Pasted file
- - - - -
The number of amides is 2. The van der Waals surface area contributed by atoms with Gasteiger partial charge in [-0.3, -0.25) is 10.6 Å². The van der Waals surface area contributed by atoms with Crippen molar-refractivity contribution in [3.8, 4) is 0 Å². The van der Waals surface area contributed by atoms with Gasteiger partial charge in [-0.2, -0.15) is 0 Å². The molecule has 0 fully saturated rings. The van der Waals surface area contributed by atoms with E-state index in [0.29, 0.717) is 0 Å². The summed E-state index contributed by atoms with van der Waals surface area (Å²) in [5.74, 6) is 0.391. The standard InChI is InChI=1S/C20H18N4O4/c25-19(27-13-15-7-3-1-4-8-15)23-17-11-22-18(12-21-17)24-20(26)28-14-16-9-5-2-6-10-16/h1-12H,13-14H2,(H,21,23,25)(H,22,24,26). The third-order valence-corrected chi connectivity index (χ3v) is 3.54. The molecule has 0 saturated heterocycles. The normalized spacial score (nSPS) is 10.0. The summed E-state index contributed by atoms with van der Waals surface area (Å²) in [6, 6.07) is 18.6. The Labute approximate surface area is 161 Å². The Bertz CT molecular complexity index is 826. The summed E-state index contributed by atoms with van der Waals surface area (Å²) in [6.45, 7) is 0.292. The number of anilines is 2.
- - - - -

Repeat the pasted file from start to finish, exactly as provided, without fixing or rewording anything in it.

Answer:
The number of amides is 2. The van der Waals surface area contributed by atoms with Gasteiger partial charge in [-0.3, -0.25) is 10.6 Å². The van der Waals surface area contributed by atoms with Crippen molar-refractivity contribution in [3.8, 4) is 0 Å². The van der Waals surface area contributed by atoms with Gasteiger partial charge in [-0.2, -0.15) is 0 Å². The molecule has 0 fully saturated rings. The van der Waals surface area contributed by atoms with E-state index in [0.29, 0.717) is 0 Å². The summed E-state index contributed by atoms with van der Waals surface area (Å²) in [5.74, 6) is 0.391. The standard InChI is InChI=1S/C20H18N4O4/c25-19(27-13-15-7-3-1-4-8-15)23-17-11-22-18(12-21-17)24-20(26)28-14-16-9-5-2-6-10-16/h1-12H,13-14H2,(H,21,23,25)(H,22,24,26). The third-order valence-corrected chi connectivity index (χ3v) is 3.54. The molecule has 0 saturated heterocycles. The normalized spacial score (nSPS) is 10.0. The summed E-state index contributed by atoms with van der Waals surface area (Å²) in [6, 6.07) is 18.6. The Labute approximate surface area is 161 Å². The Bertz CT molecular complexity index is 826. The summed E-state index contributed by atoms with van der Waals surface area (Å²) in [6.45, 7) is 0.292. The number of anilines is 2.